COMP534B Axis Tutorial

Getting Started with Axis and SOAP



The purpose of this tutorial is to allow you to become familiar with installing the Axis SOAP engine and writing, deploying and testing simple web services.


Part Two: Writing and testing a web services version of the CurrencyExchange Bean


Making the CurrencyExchange bean into a web service will make its operation slightly different from that of the assignment. In the assignment the CurrencyExchange bean broadcasts currency values to listeners at regular intervals. In the web service scenario, the bean waits for clients to connect and request a currency value. To simplify things for this exercise the CurrencyExchange web service could load the currency data at startup and then serve values from the current row of the data when a client makes a request. The CurrencyExchange could either advance the current row every x number of seconds or (even simpler) after each request.


You will use the Java2WSDL and WSDL2Java tools to create the necessary files for the web service.


1)     Create a directory to hold the files necessary for this exercise.

2)     Inside this directory create:


Š       A directory called currencyex (for holding your interface to the currency exchange service)

Š       A directory called axisAutoSource (for holding automatically created bindings)


3)     Write a java interface called for the currency exchange web service and package it in the currencyex directory (i.e. include the package statement package currencyex; in the source code). Your interface should contain at least two methods: one for obtaining a quote (a floating point return value) given a string argument which is the name of the currency in question; and a second one for “resetting” the service (i.e. setting the current row back to zero).

4)     Compile the interface.

5)     Generate the WSDL file by using the Java2WSDL tool. Type


java org.apache.axis.wsdl.Java2WSDL \

-o axisAutoSource/currencyex.wsdl \

-l http://localhost:8080/axis/services/currencyService \

-n urn:currencyex currencyex.CurrencyQuote


6)     Generate the client-side and server-side bindings using WSDL2Java. Type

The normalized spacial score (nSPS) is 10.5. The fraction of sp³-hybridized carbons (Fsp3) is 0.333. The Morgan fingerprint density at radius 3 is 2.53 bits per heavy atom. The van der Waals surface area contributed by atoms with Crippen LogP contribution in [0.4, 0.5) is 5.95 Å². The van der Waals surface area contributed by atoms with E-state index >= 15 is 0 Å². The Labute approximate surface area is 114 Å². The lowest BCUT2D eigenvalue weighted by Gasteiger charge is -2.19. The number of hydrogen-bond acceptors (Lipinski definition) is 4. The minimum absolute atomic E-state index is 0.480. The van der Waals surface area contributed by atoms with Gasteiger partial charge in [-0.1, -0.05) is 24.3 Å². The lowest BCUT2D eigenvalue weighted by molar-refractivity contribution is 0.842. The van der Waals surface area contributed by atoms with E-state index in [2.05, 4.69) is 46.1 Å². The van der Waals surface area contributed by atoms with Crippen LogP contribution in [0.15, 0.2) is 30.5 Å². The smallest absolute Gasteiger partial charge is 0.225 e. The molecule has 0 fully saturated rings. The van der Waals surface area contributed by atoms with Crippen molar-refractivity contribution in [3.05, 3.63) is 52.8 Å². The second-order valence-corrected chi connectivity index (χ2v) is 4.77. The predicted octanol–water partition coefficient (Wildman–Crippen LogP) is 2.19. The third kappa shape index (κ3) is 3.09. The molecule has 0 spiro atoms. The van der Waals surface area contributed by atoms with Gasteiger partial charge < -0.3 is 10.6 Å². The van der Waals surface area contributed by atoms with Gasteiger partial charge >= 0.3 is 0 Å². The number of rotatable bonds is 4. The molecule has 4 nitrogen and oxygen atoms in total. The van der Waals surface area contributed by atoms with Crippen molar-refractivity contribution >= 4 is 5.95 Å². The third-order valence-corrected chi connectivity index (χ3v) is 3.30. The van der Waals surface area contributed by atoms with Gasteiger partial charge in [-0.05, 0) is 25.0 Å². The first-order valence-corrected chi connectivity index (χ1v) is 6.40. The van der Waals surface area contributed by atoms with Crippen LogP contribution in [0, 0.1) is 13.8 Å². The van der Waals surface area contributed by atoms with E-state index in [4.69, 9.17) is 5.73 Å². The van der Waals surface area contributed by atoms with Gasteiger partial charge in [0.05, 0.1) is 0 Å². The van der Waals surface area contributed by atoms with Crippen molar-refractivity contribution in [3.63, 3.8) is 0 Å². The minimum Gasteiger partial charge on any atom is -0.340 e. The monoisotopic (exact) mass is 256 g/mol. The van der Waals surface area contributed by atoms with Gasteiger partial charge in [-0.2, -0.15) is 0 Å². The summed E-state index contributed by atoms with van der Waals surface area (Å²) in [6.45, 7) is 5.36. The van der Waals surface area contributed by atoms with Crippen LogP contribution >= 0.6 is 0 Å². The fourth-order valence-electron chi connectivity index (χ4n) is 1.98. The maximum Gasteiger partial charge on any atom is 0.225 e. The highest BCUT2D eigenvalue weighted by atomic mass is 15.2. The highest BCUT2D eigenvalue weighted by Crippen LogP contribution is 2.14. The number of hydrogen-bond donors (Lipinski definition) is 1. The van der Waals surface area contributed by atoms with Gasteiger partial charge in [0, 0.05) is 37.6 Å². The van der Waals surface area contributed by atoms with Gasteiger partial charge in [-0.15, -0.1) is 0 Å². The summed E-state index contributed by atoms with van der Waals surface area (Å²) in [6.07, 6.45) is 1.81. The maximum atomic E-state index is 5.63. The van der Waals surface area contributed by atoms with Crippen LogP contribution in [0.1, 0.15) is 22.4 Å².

java org.apache.axis.wsdl.WSDL2Java –o axisAutoSource –d Application \

–s axisAutoSource/currencyex.wsdl


If you look in the axisAutoSource directory you will see that a currencyex package has been created that contains the client-side bindings and an additional server-side implementation called This file contains trivial implementations of the methods declared in your CurrencyQuote interface (eg. the method for obtaining a quote just returns –3). Whilst you can test deploying the service as it is, you will need to code sensible implementations of the service methods. Note that we have specified Application scope for our web service. This means there will only ever be one object of the web service running on the server.


7)     Write code for the currency exchange service by filling in implementations of the methods in You may use classes to read in the currencyData.txt (from assignment 1) from the current ($AXIS_HOME) directory.

8)     Write code for a test client that allows the user to obtain a quote from the service by specifying a currency string on the command line (eg. java currencyex.MyFunkyClient USD/CAD).

9)     Compile all code in the currencyex directory.

10)   Create a jar file currencyService.jar that contains the server side component (i.e. should contain the generated CurrencyQuote interface and the CurrencyServiceSoapBindingImpl). Move this file to $AXIS_HOME/lib.

11)   Deploy the service using the AdminClient and the generated deploy.wsdd

12)   Copy the currencyData.txt file from assignement 1 to $AXIS_HOME.

13)   Test the service using the test client that you wrote in step 8.